Stack Overflow is a community of 4.7 million programmers, just like you, helping each other.

Join them; it only takes a minute:

Sign up
Join the Stack Overflow community to:
  1. Ask programming questions
  2. Answer and help your peers
  3. Get recognized for your expertise

I am trying to match {{anything}} using the regular expression


But it will not end upon the first }}, but on the last in the document.

{{anything}} {{anotherthing}}

will return that whole chunk, instead of two matches. How can I formulate this expression to be less greedy?

I tried to do


but it returned no results, same thing for


Bonus - to not get the curlies, but just the string, I tried


with more failure (returned empty as well). How can I also get a subset of a match?

One time my teacher told me that she could teach me regular expressions in 15 minutes. I never got that lesson, and I'm not convinced. :)

share|improve this question
Your teacher probably meant she could teach you to swear at regex in 15 minutes. – Ahmad Mageed Aug 21 '11 at 17:32
thanks for the help guys. half my problem might have been loading the wrong file, other half, regex failure. – Orbit Aug 21 '11 at 17:35
up vote 2 down vote accepted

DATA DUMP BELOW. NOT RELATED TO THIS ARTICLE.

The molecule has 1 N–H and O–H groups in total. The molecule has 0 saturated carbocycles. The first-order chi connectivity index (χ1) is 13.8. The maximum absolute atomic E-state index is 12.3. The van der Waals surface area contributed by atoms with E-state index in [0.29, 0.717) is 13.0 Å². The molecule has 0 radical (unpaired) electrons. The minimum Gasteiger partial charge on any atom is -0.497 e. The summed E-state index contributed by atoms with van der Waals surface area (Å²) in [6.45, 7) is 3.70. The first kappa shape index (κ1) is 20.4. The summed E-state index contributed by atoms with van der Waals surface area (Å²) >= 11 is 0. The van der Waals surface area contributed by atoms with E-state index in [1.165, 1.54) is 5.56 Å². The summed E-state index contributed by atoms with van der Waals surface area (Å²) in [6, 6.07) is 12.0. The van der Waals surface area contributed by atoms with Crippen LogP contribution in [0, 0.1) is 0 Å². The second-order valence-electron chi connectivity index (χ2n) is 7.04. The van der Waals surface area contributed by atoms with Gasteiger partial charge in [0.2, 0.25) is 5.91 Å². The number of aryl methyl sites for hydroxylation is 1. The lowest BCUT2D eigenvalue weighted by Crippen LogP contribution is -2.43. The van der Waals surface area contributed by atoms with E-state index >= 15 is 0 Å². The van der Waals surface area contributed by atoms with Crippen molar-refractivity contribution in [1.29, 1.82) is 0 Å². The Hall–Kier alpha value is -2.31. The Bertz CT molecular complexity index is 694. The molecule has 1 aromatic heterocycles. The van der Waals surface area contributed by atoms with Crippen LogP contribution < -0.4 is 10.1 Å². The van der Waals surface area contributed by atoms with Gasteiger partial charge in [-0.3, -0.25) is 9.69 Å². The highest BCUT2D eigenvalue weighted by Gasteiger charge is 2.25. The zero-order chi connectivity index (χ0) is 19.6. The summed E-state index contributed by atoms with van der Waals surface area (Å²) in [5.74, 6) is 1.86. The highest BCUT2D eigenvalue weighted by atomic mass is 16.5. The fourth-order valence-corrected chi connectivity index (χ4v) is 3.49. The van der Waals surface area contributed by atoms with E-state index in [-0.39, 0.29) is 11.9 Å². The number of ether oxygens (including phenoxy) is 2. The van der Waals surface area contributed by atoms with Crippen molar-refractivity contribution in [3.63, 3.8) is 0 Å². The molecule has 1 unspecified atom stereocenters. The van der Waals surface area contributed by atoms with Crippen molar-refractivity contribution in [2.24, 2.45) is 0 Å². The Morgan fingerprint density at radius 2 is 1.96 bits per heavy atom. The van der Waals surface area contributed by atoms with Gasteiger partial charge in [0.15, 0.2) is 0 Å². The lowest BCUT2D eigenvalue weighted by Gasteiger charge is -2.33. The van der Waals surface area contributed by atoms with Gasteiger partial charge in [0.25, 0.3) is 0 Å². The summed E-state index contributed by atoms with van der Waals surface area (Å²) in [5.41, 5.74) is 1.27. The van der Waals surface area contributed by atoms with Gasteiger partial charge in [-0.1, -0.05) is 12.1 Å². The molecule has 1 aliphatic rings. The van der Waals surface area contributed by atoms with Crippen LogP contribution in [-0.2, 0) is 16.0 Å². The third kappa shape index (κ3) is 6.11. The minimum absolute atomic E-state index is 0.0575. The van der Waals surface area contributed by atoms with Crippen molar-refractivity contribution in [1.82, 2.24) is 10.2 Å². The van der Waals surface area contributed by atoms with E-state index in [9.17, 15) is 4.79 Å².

You should use a non-greedy star to achieve this (adding the question mark) :


You can read more on this here

For the last part, matching only the string without the braces, take a look at "lookbehind" and "lookahead" here

share|improve this answer
Thanks Maxi, the ? does work. – Orbit Aug 21 '11 at 17:41

Use the "not" operator in the middle:


I.e., inside the {{ and }} you can have anything BUT a { or }.

And if you want to capture the inside:

share|improve this answer
thanks much, both working peachy. – Orbit Aug 21 '11 at 17:42
This fails in the case when a single curly is inside the double curlies. It's not clear from the question whether this is an issue in reality. – tripleee Aug 21 '11 at 17:49
This doesn't fully do what Orbit asks unfortunately, making the .* lazy would have been enough... – sg3s Aug 21 '11 at 18:12

If your flavor of regex does not support non-greedy *? (they are a novelty introduced in Perl, and not available in "classical" regex such as grep, sed, etc) you have to do something like


again with the caution that different regex flavors demand different backslash escapes (the sed in Linux, for example, would omit the backslash before the curly brackets, but requires backslash before the parentheses and alternation operator, thus {{\([^}]\+\|}[^}])*}} -- also note the backslash before the plus repetition operator).

So just to spell that out; literal {{ followed by either a sequence of characters which are not closing curly bracket [^}] or by a literal curly bracket but something else than another literal curly bracket }[^}] and finally the closing literal double curly brackets }}.

share|improve this answer

Your Answer


By posting your answer, you agree to the privacy policy and terms of service.

Not the answer you're looking for? Browse other questions tagged or ask your own question.